KANSAS CITY, Mo. – Blue Cross and Blue Shield of Kansas City is among a handful of Blue Cross plans that federal authorities are looking to determine whether agreements with hospitals stifle health care competition.
Spokeswoman Sue Johnson said the local Blue Cross plan received a "civil investigation demand" from the Justice Department last month, asking for information about its use of so-called "most-favored-nation" provisions in contracts with hospitals and other care providers.
KANSAS CITY, Mo. – The four-mile stretch of Independence Avenue, between Paseo Boulevard and Interstate 435, contains hundreds of businesses: taquerias, mechanics, and check-cashing agencies to name a few. But there's only one place where you can find basic medical care. It's the solo practice of Dr. Elaine Joslyn. Dr. Joslyn's been caring for residents in Kansas City's Northeast neighborhood for over two decades. But as KCUR's Elana Gordon reports, doctors like her are becoming increasingly hard to find.
TOPEKA, Ks. – Kansas is now taking part in a multi-state online system aimed at better tracking medication used to make methamphetamine. Attorney General Derek Schmidt and members of the Kansas Board of Pharmacy announced the new controls Monday.
Pharmacies will now link to an online system to see if buyers have purchased the legal limit of pseudoephedrine, a key ingredient in meth. Kansas already limits the sale of the medication, but Schmidt says this will strengthen the law.
TOPEKA, Ks. – Kansas governor Sam Brownback has signed into law a bill requiring both parents to consent to an abortion for a girl under 18. The bill would only require one parent in some cases, such as divorced parents.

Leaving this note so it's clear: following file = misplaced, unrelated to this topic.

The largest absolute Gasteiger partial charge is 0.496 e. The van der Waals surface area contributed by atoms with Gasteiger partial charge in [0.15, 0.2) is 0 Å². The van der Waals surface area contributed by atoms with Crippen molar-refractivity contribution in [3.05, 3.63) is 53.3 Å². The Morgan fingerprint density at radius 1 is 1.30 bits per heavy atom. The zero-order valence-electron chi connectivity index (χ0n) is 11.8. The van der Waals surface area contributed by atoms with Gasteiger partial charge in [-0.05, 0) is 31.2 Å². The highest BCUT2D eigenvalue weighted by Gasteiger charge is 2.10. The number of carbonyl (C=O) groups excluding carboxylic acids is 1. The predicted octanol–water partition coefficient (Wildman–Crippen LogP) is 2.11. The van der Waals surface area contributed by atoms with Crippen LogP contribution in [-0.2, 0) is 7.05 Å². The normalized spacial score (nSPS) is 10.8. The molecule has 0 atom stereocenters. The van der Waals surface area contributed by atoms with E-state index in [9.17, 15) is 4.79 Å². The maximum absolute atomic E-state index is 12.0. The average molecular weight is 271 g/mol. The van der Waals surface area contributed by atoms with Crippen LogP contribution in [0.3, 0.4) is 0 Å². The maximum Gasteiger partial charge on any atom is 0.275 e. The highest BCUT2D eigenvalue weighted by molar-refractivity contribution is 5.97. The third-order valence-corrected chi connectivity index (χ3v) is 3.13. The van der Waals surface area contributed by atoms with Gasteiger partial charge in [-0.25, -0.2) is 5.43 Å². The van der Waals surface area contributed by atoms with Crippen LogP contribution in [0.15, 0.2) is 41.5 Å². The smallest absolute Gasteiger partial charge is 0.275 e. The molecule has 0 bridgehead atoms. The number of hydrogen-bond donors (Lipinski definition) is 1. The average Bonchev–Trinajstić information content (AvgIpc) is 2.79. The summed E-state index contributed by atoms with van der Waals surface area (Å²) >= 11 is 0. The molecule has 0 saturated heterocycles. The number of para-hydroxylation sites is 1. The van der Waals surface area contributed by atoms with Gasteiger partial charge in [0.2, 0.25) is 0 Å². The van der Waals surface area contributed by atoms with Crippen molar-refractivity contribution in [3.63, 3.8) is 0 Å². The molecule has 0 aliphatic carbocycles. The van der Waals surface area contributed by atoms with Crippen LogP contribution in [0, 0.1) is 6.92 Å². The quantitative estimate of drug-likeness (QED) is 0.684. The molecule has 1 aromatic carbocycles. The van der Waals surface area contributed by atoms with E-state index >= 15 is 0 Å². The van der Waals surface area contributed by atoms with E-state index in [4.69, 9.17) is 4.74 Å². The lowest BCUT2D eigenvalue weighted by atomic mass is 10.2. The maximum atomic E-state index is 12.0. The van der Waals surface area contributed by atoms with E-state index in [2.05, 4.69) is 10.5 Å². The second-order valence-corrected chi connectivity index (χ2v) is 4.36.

Current law only requires that parents be notified.
JEFFERSON CITY, Mo. – Republican leaders in the Missouri House are pleased, but not impressed, with Democratic Attorney General Chris Koster's decision to file a legal brief in support of Florida's lawsuit challenging the federal health care law.
Salina, Ks. – Self-injury, also known as self-harm or self-mutilation, is nothing new. But modern technology has brought a new twist: internet videos about people cutting, burning, or otherwise inflicting pain on themselves. Now, mental health experts are worried these videos may make such conduct seem more normal and reinforce that behavior. Kansas Public Radio's Bryan thompson has more.
KANSAS CITY, Mo. – Up until the 1950s in Kansas City, if you were sick, the color of your skin determined where you could go for care. A new documentary commissioned by Truman Medical Center, From Separate to Equal: The Creation of Truman Medical Centers, explores the history of segregated medicine in Kansas City. KCUR's Elana Gordon recently caught up with the film's creators, Kevin Willmott and Greg Hurd, who previously made Confederate States of America and The Only Good Indian.
KANSAS CITY, Ks. – The news of Google's fiber-optic network coming to Kansas City, Kansas has captured a lot of attention. But KCK has also been in the spotlight for a very different reason. The same day of Google's big announcement last week, a national report ranked Wyandotte - for the second year in a row - as the least healthy county in all of Kansas. But how the county's responding to this is making some local, and even national, waves.
ST. LOUIS, Mo. – More than a million Americans are living with HIV, the virus that causes AIDS. About a quarter of them are women, and throughout the country, African-American women are disproportionately affected. St. Louis Public Radio's Veronique LaCapra reports on how one photography project is giving some HIV-positive women a new way to look at their disease and its challenges.
JEFFERSON CITY, Mo. – A not-for-profit group that represents the pharmaceutical industry is running radio ads in Missouri to combat legislation that would require a doctor's prescription to buy certain cold medications.